30 Mental Health and Illness

Harleen Dhillon

Whenever you see the word “stress” used, you have an opportunity to think critically about the social causes and consequences of that phenomenon. Sociology investigates the social causes and consequences of mental health and illnesses within societies. Every person’s mental health is influenced by social factors. This is also known as social stress theory. These might be social hierarchies and identities, such as class, race, gender, and sexuality. Groups who experience poverty and economic insecurity suffer more mental illness and likewise are less able to finance adequate care.  Social institutions also play a major role in influencing our mental health. Some of these social institutions include health care organizations, education, and religion.

The way that a structural functionalist will view mental health and illness is that they believe the core essentials for a well-functioning society rest on good health care as well as effective health care. Without these two being present in our society it is impossible to have a well functioning society. Symbolic interactionists’ view on mental health is that the experiences each individual goes through shapes them into becoming who/how they are. Symbolic interactionists’ main argument implies that people only act how they do in situations because of how they choose to describe that certain situation, which can vary greatly because our minds are each unique.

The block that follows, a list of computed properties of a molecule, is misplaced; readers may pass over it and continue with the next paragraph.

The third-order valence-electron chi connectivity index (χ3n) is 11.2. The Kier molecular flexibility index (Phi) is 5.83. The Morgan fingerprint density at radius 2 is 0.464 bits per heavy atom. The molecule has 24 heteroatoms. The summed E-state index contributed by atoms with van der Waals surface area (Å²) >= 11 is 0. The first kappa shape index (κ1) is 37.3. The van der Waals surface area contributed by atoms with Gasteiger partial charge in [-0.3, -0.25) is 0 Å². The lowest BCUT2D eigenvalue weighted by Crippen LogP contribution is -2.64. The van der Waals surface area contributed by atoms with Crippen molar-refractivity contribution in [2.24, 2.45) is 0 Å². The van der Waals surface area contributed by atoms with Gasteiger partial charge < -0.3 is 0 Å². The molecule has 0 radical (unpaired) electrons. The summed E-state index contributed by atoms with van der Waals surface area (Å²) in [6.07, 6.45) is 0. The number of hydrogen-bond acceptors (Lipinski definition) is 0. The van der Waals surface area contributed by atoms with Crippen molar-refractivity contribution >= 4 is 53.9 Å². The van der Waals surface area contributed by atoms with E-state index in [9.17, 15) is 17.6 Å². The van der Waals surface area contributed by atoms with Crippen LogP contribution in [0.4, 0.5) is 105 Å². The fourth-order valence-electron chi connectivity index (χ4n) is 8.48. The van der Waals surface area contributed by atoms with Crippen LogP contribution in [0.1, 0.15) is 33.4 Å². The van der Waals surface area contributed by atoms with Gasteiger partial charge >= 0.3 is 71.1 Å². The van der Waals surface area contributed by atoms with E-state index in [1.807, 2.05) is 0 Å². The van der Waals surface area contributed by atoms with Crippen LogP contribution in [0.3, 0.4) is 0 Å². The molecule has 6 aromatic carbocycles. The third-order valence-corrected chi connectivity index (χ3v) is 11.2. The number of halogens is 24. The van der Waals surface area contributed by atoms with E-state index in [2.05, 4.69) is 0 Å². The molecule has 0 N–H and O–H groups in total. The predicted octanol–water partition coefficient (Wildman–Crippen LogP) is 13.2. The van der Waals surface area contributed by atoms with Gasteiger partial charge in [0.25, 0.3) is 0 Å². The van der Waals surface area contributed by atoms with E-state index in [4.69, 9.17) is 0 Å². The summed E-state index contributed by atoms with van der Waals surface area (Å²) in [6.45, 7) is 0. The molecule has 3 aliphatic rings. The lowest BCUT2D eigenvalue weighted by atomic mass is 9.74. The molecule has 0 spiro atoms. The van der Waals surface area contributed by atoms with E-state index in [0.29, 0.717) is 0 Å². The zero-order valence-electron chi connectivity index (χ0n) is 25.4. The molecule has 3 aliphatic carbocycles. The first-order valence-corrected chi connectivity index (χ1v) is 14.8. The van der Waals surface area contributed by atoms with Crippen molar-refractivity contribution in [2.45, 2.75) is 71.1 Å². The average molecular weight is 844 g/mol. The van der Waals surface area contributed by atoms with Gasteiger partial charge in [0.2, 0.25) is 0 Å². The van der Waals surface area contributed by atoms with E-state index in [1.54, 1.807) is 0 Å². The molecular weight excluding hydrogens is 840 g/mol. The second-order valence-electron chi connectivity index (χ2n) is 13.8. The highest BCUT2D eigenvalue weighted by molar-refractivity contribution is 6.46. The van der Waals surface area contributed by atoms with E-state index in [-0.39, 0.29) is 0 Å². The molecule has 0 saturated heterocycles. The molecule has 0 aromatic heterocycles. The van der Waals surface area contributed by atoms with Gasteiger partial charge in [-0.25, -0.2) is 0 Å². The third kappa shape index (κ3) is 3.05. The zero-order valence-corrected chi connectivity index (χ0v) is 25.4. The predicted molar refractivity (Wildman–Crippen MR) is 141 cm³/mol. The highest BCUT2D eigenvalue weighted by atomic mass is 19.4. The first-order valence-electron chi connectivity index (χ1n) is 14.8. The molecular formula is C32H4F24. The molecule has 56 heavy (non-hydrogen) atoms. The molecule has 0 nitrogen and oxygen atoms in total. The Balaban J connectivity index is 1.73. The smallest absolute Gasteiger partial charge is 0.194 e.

A conflict perspective focuses on the inequalities in societies and between individuals, which separate them from those in power making decisions in health care. Problems are rooted in capitalism, which creates significant disparities between social classes and people’s access to the health care system. For example, those who experience poverty have adverse health effects but also have less/limited access to quality medical care, which impacts their mental health. Mental illnesses are the same as physical health conditions, and should be treated with the equivalent sensitivity and attention.

Mental health: psychological, emotional, and social wellbeing
Social stress: stress that is caused by one’s surrounding environment including social relationships with others
Social stress theory: idea that individuals who have disadvantaged social statuses have additional stressors, which then results in a higher chance of developing mental illness

Next: Activity Sheet, Mental Health and Illness [DOC]



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Gender in Canada: A Companion Workbook Copyright © 2023 by Harleen Dhillon is licensed under a Creative Commons Attribution 4.0 International License, except where otherwise noted.

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